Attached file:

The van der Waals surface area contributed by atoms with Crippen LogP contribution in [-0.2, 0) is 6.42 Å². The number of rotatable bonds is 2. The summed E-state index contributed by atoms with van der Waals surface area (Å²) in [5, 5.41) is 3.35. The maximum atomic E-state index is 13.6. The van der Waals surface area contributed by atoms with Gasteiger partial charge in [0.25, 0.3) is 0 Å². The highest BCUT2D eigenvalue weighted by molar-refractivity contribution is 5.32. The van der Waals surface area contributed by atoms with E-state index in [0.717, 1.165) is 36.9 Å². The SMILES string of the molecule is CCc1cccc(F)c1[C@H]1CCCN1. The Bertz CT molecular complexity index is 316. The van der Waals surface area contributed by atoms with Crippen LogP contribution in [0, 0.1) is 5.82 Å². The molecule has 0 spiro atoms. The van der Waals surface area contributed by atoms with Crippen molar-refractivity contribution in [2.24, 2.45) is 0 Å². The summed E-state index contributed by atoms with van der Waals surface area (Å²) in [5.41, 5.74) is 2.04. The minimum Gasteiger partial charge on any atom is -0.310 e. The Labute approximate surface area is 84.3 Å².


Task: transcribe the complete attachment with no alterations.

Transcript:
The van der Waals surface area contributed by atoms with Crippen LogP contribution in [-0.2, 0) is 6.42 Å². The number of rotatable bonds is 2. The summed E-state index contributed by atoms with van der Waals surface area (Å²) in [5, 5.41) is 3.35. The maximum atomic E-state index is 13.6. The van der Waals surface area contributed by atoms with Gasteiger partial charge in [0.25, 0.3) is 0 Å². The highest BCUT2D eigenvalue weighted by molar-refractivity contribution is 5.32. The van der Waals surface area contributed by atoms with E-state index in [0.717, 1.165) is 36.9 Å². The SMILES string of the molecule is CCc1cccc(F)c1[C@H]1CCCN1. The Bertz CT molecular complexity index is 316. The van der Waals surface area contributed by atoms with Crippen LogP contribution in [0, 0.1) is 5.82 Å². The molecule has 0 spiro atoms. The van der Waals surface area contributed by atoms with Crippen molar-refractivity contribution in [2.24, 2.45) is 0 Å². The summed E-state index contributed by atoms with van der Waals surface area (Å²) in [5.41, 5.74) is 2.04. The minimum Gasteiger partial charge on any atom is -0.310 e. The Labute approximate surface area is 84.3 Å².